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Authentication

Windows Hello recognizes who you are

It looks like the days of the password are numbered. Microsoft has announced Windows Hello, a new biometric authentication system launching with Windows 10 in the (Northern hemisphere) fall. It means you'll be able to unlock your computer with a fingerprint or a face, just as you can on today's flagship smartphones.  Read More

At MWC Fujitsu is displaying a smartphone prototype with an iris-scanning authentication s...

Most smartphones require some sort of password or pattern input to unlock them, whilst some have voice print recognition, and a few – such as Apple's iPhone 5S and Samsung's Galaxy S5 – even use fingerprint scanning. But Fujitsu claims to have gone one better by introducing iris pattern recognition on its latest prototype smartphone on show at Mobile World Congress (MWC).  Read More

Google's new USB Security Key provides a secure and convenient means of two-factor authent...

There's an increasing recognition that passwords alone are not going be an adequate form of online security in the future. Two-factor authentication can vastly improve security, by simply introducing a second means of verification alongside a password. Google's new USB Security Key does just that.  Read More

ZEBRA matches keyboard and mouse input with movement data transmitted by an electronic bra...

There are already a variety of technologies for verifying a computer user's identity when they attempt to access sensitive data ... data such as patients' health records on hospital computer systems. The problem is, those users may sometimes forget to log off when they're done, or they may temporarily leave their computer unguarded when leaving their desk. That's why Dartmouth College computer science student Shrirang Mare is developing ZEBRA. It utilizes a sensor-equipped bracelet to continuously authenticate a user's identity.  Read More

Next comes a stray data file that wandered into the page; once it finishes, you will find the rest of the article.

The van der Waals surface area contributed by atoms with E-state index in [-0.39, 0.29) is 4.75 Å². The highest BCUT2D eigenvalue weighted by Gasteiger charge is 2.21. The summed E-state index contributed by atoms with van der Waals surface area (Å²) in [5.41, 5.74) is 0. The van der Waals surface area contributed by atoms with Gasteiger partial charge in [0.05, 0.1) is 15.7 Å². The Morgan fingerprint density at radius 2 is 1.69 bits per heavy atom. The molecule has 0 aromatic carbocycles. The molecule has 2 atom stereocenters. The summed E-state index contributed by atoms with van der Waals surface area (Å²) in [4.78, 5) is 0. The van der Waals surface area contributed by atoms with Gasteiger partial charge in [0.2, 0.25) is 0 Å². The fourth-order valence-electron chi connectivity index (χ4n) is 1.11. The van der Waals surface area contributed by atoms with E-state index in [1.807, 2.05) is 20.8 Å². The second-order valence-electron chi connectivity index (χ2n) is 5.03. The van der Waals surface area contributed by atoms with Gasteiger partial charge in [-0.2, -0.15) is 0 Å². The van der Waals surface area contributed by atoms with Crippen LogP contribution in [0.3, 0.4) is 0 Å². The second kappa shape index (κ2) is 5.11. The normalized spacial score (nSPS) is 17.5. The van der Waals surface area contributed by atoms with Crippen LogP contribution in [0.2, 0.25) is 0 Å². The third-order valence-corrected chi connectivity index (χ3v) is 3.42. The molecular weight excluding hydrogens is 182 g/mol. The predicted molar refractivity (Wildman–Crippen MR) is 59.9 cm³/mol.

The Mobile Authentication via Retina Scanner (MARS) prototype is compact and portable (Pho...

Retinal scans have a lot going for them as a form of identification. You can’t forget your retinas, they're unique, they’re a lot harder to steal than passwords, and Captain Kirk uses them. The problem is, the technology needed to run a reliable retinal scan is often bulky, expensive, and hard to use. Scientists at the Dresden-based Fraunhofer Institute for Photonic Microsystems (IPMS) have shrunk down retinal scanning technology in the hopes of making retinal scans a more widespread identification technology.  Read More

Olive oil counterfeiters may be thwarted by DNA particles, that are mixed into the liquid ...

When most people think of counterfeit goods, they probably picture things like handbags or watches. In fact, there's also a huge market for knock-off high-end food products, such as extra-virgin olive oil. Scientists from Switzerland's ETH Zurich research group, however, have come up with a possible method of thwarting the makers of that bogus oil – just add synthetic DNA particles to the real thing. And yes, consumers would proceed to swallow those particles.  Read More

The Heartbleed Bug has shown how fragile passwords can be as a means of secure authenticat...

As a result of the Heartbleed bug that has made data on two-thirds of the world's servers potentially accessible to hackers, users have been told to change their passwords. It goes to show that not only is the security of passwords fragile, but they are impractical too. So what are the alternatives?  Read More

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